Every year, many parts of the country become blanketed by air that is toxic to breathe. Whether its pollution from vehicles, construction, fireworks or crop burning, the problem of unhealthy air is an all-year-round issue. Brands like Philips, Dyson, Kent and a few others launched new models of air purifiers this year. After putting these new launches through a gruelling Delhi-winter test, here are the winners. Note: Air Quality data was collected using an industrial-grade air quality monitors placed in three different parts of each of our two test rooms.
The Dyson Pure Humidify+Cool features a built-in humidifier, something that’s very helpful for people with breathing problems. In our testing, we found the Dyson Pure Humidify+Cool to be very effective in cleaning the air of pollutants. In a 45-minute run in a 120-square foot room, this air purifier was able to bring the PM2.5 levels from 680μg/m3 to 46μg/m3. The safe limit for PM2.5 exposure is 60μg/m3. The corresponding PM10 levels were also brought down from 590μg/m3 to 28μg/m3 in the same period of time. Moving the Dyson to a larger room with a 160sq-foot area, we saw very similar performance in the same time frame. Additionally, we tested the Dyson Pure Humidify+Cool’s ability to main- tain humidity levels, starting at 40 percent and going all the way to 80 percent in 10 per- cent increments. The Dyson is able to maintain humidity levels all the way up to 70 percent, which should be sufficient for anyone.
When considering longer run times of 4 hours of more, the Dyson Pure Humidify+Cool was able to keep the PM2.5 and PM10 levels significantly low. In the event that a door was opened, the PM-numbers would spike, but the Dyson would bring them down within minutes. Due to the consistently good perfor- mance, the Dyson wins Digit’s Zero1 Award for the Best Air Purifier of 2020.
The Philips Air Purifier AC3059/65 was a surprise addition to this year’s Digit Zero1 Awards. Frankly, we did not expect Philips to update its already decent lineup of air purifiers from last year. This year’s models utilise a completely different approach to air purifica- tion. The AC3059/65 ditches the monoblock design in favour of a round-tower look. The filters and hence the air suction is now spread across a circular area, with the clean air being projected out of the top. In the small 120sq-foot test room, the Philips Air Purifier managed to bring the Pm2.5 levels down from 648μg/m3 to 32μg/m3 in the stipulated 45-minute test- period. In the larger 160 sq-foot room, the PM 2.5 numbers went from 742μg/m3 to 74μg/m3 while the PM10 numbers went down from 712μg/m3 to 57μg/m3. Where the Philips Air Purifier AC3095/65 lost to the Dyson was the inaccuracy presented by the on-board particulate sensor, which consistently under-reported the PM2.5 levels. The Philips also runs a lot louder than the Dyson.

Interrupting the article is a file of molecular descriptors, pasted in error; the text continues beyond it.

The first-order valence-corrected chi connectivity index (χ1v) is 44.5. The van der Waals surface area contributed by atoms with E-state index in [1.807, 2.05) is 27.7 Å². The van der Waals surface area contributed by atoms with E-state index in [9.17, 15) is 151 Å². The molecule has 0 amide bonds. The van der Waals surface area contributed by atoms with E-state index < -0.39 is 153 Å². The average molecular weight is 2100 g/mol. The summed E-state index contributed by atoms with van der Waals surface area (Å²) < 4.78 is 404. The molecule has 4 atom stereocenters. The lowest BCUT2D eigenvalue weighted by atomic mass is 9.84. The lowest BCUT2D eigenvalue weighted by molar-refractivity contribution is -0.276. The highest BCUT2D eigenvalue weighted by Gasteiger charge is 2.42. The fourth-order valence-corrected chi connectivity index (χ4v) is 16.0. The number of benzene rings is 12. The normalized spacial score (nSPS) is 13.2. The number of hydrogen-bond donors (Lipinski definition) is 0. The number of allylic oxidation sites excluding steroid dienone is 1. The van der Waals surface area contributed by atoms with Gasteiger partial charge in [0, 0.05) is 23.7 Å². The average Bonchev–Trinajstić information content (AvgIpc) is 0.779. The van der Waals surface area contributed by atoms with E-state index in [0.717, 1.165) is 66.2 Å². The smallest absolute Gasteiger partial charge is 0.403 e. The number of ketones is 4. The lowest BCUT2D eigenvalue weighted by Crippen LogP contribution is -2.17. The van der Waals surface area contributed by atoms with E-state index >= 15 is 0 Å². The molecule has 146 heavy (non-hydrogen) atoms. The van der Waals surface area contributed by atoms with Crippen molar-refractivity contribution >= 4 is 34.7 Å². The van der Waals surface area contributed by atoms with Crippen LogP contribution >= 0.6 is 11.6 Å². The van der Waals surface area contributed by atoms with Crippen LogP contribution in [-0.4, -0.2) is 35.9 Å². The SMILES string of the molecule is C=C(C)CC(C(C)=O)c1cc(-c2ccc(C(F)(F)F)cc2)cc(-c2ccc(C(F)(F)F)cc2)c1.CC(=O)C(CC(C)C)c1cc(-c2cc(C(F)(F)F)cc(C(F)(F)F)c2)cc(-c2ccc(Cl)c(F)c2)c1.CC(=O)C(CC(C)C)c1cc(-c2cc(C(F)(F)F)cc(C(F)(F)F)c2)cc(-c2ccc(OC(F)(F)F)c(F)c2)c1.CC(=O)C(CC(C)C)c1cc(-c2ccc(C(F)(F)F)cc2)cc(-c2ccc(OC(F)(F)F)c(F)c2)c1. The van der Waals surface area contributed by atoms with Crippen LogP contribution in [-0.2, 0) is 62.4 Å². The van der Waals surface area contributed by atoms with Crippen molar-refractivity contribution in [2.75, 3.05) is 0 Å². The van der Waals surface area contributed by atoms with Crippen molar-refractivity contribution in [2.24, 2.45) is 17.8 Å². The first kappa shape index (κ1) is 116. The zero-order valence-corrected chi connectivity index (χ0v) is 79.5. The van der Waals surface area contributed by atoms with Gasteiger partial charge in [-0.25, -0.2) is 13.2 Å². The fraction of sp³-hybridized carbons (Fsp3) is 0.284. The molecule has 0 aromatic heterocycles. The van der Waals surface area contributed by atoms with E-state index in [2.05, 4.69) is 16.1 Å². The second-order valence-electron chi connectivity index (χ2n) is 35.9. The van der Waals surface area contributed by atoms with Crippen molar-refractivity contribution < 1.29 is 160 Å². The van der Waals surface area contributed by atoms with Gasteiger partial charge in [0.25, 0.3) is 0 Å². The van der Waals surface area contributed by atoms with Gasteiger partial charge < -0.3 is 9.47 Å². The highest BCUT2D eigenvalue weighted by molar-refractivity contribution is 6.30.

The Philips Air Purifier AC3059/65 is much cheaper than the Dyson Pure Humidify+Cool, but delivers air cleaning performance that comes very close. For the budget conscious, the Philips would be a good choice, but do remember not to rely on the PM-level indicator on this. If you’re using it at night to sleep, get some cheap ear plugs to help drown out the gushing air noise that this air purifier makes.
About Digit Zero 1 Awards:
With a legacy of 20 years, the Digit Zero 1 Awards is recognized as the Industry’s only performance-based awards. Digit rewards brands for putting in years of research in developing and introducing performance-driven products for their audience. All products are made to pass through a rigorous and scientific test process and compete with competitor brands in the same category. The Winner in each category is announced on the basis of their total score post complete performance analysis done across an average of 56 tests conducted for every category, across key performance parameters. The test process for the Zero1 Awards does not consider scores for features, price or design. The aim is to identify the very best products that money can buy, celebrate the innovations that push the industry forward, and reward the products that dare to disrupt the market.
Digit's resident camera nerd, (un)official product photographer and the Reviews Editor